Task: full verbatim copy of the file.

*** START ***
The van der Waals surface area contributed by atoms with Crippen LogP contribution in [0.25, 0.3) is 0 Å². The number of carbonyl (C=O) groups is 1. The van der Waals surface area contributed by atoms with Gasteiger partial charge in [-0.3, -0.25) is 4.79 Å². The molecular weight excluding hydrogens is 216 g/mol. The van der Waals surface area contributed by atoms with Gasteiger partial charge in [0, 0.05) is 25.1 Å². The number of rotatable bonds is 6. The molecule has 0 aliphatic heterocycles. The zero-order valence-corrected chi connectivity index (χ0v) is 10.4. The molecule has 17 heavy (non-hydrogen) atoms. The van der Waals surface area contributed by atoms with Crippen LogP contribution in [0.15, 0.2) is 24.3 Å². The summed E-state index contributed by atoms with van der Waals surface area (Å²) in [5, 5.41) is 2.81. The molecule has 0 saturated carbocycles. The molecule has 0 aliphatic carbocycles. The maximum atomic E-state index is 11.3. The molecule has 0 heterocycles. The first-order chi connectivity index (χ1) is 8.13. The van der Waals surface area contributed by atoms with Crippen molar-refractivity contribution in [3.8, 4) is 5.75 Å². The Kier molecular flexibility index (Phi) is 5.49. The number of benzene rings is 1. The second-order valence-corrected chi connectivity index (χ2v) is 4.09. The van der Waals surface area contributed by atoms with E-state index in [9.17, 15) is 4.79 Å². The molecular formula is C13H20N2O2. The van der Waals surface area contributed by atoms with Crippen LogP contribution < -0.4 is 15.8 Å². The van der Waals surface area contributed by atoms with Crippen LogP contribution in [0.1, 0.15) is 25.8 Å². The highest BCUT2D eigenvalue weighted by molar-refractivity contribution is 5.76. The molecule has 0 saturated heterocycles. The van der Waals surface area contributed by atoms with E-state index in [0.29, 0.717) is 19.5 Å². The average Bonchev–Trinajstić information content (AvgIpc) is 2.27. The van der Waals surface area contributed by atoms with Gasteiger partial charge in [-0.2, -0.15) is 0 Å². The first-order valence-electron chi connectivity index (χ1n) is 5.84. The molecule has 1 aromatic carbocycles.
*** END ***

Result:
The van der Waals surface area contributed by atoms with Crippen LogP contribution in [0.25, 0.3) is 0 Å². The number of carbonyl (C=O) groups is 1. The van der Waals surface area contributed by atoms with Gasteiger partial charge in [-0.3, -0.25) is 4.79 Å². The molecular weight excluding hydrogens is 216 g/mol. The van der Waals surface area contributed by atoms with Gasteiger partial charge in [0, 0.05) is 25.1 Å². The number of rotatable bonds is 6. The molecule has 0 aliphatic heterocycles. The zero-order valence-corrected chi connectivity index (χ0v) is 10.4. The molecule has 17 heavy (non-hydrogen) atoms. The van der Waals surface area contributed by atoms with Crippen LogP contribution in [0.15, 0.2) is 24.3 Å². The summed E-state index contributed by atoms with van der Waals surface area (Å²) in [5, 5.41) is 2.81. The molecule has 0 saturated carbocycles. The molecule has 0 aliphatic carbocycles. The maximum atomic E-state index is 11.3. The molecule has 0 heterocycles. The first-order chi connectivity index (χ1) is 8.13. The van der Waals surface area contributed by atoms with Crippen molar-refractivity contribution in [3.8, 4) is 5.75 Å². The Kier molecular flexibility index (Phi) is 5.49. The number of benzene rings is 1. The second-order valence-corrected chi connectivity index (χ2v) is 4.09. The van der Waals surface area contributed by atoms with E-state index in [9.17, 15) is 4.79 Å². The molecular formula is C13H20N2O2. The van der Waals surface area contributed by atoms with Crippen LogP contribution < -0.4 is 15.8 Å². The van der Waals surface area contributed by atoms with Crippen LogP contribution in [0.1, 0.15) is 25.8 Å². The highest BCUT2D eigenvalue weighted by molar-refractivity contribution is 5.76. The molecule has 0 saturated heterocycles. The van der Waals surface area contributed by atoms with E-state index in [0.29, 0.717) is 19.5 Å². The average Bonchev–Trinajstić information content (AvgIpc) is 2.27. The van der Waals surface area contributed by atoms with Gasteiger partial charge in [-0.2, -0.15) is 0 Å². The first-order valence-electron chi connectivity index (χ1n) is 5.84. The molecule has 1 aromatic carbocycles.